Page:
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Danger, Duty, and Disillusion: The Worldview of Los Angeles Police Officers

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An insider view of an urban subculture! While much of the literature on police analyzes critically what they do, few works address issues of how police officers feel about their chosen profession, their worldview, or their visions. This refreshingly original and unique ethnographic contribution by anthropologist Joan Barker exposes the human element--one rarely seen by non An insider view of an urban subculture! While much of the literature on police analyzes critically what they do, few works address issues of how police officers feel about their chosen profession, their worldview, or their visions. This refreshingly original and unique ethnographic contribution by anthropologist Joan Barker exposes the human element--one rarely seen by non-police--of officers working for the often-controversial L.A.P.D. During her twenty years of fieldwork, Barker gathered valuable information through formal, indepth interviews and firsthand experiences, distilling her findings into an illuminating, coherent account. She discovers that five phases of occupational socialization normatively mold officers' experiences and perceptions. "Fleshing out" her discussion is the compelling narrative of "Fred," a traditional officer whose authentic voice reveals feelings and attitudes that manifest the essence of the human who does the job of policing. An "insider" view of an urban subculture usually known only from its public presentation.


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An insider view of an urban subculture! While much of the literature on police analyzes critically what they do, few works address issues of how police officers feel about their chosen profession, their worldview, or their visions. This refreshingly original and unique ethnographic contribution by anthropologist Joan Barker exposes the human element--one rarely seen by non An insider view of an urban subculture! While much of the literature on police analyzes critically what they do, few works address issues of how police officers feel about their chosen profession, their worldview, or their visions. This refreshingly original and unique ethnographic contribution by anthropologist Joan Barker exposes the human element--one rarely seen by non-police--of officers working for the often-controversial L.A.P.D. During her twenty years of fieldwork, Barker gathered valuable information through formal, indepth interviews and firsthand experiences, distilling her findings into an illuminating, coherent account. She discovers that five phases of occupational socialization normatively mold officers' experiences and perceptions. "Fleshing out" her discussion is the compelling narrative of "Fred," a traditional officer whose authentic voice reveals feelings and attitudes that manifest the essence of the human who does the job of policing. An "insider" view of an urban subculture usually known only from its public presentation.

39 review for Danger, Duty, and Disillusion: The Worldview of Los Angeles Police Officers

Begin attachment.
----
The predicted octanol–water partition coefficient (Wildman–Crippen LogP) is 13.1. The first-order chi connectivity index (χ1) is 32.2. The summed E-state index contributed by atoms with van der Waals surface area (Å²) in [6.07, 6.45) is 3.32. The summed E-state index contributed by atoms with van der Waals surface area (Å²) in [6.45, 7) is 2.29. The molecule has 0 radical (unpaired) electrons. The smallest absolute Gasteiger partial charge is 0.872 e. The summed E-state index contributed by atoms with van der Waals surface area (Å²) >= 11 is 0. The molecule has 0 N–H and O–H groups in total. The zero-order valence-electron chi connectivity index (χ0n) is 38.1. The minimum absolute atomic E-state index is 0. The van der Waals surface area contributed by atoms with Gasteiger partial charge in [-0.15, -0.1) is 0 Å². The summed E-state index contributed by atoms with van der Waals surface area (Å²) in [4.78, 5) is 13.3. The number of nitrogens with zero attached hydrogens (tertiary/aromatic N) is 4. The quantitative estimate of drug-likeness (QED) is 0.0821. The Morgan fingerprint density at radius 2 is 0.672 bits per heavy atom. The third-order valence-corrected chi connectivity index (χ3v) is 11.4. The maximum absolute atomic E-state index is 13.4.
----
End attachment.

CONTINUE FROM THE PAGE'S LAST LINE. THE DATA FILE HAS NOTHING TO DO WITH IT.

1. 4 out of 5

    Vicki

    This was a fairly good ethnographic study of the LAPD over the course of 20 years and explains the mentality behind police work, why police officers do the things they do, and how they live. It's a very good, thoughtful, context-full explainer into why and how police brutality and the police mentality occur. I strongly recommend it as a read if you're looking for background on the current defund police movements happening all across the US. This was a fairly good ethnographic study of the LAPD over the course of 20 years and explains the mentality behind police work, why police officers do the things they do, and how they live. It's a very good, thoughtful, context-full explainer into why and how police brutality and the police mentality occur. I strongly recommend it as a read if you're looking for background on the current defund police movements happening all across the US.

  2. 4 out of 5

    Lawrence Moran

  3. 4 out of 5

    Gregory Brown

  4. 4 out of 5

    Emily Otis

  5. 5 out of 5

    Adam

  6. 4 out of 5

    Erin Ostopuck

  7. 5 out of 5

    Scott Moore

  8. 5 out of 5

    Travis

  9. 5 out of 5

    Joey Vallejo

  10. 4 out of 5

    Kelli Jon

  11. 5 out of 5

    Amy

  12. 5 out of 5

    Steve Franklin

  13. 4 out of 5

    Jeremy Tsuchitani-Watson

  14. 4 out of 5

    Lisa Schein

  15. 4 out of 5

    Domalina

  16. 5 out of 5

    Susie

  17. 5 out of 5

    Jacquie

  18. 4 out of 5

    Hollie

  19. 5 out of 5

    Paul K

  20. 5 out of 5

    Jade Petty

  21. 4 out of 5

    Kelly

  22. 4 out of 5

    Allyssa Hall

  23. 4 out of 5

    E.S. Louis

  24. 5 out of 5

    Carla

  25. 5 out of 5

    Natalia

  26. 4 out of 5

    Lorena

  27. 5 out of 5

    Marigny777

  28. 4 out of 5

    Diana

  29. 4 out of 5

    Rebecca

  30. 4 out of 5

    Mike Curry

  31. 4 out of 5

    Steven

  32. 5 out of 5

    Michael

  33. 4 out of 5

    Jeff

  34. 4 out of 5

    Destacia J

  35. 4 out of 5

    Jay S

  36. 4 out of 5

    Bon

  37. 5 out of 5

    John Young

  38. 5 out of 5

    Randi

  39. 4 out of 5

    Jason R

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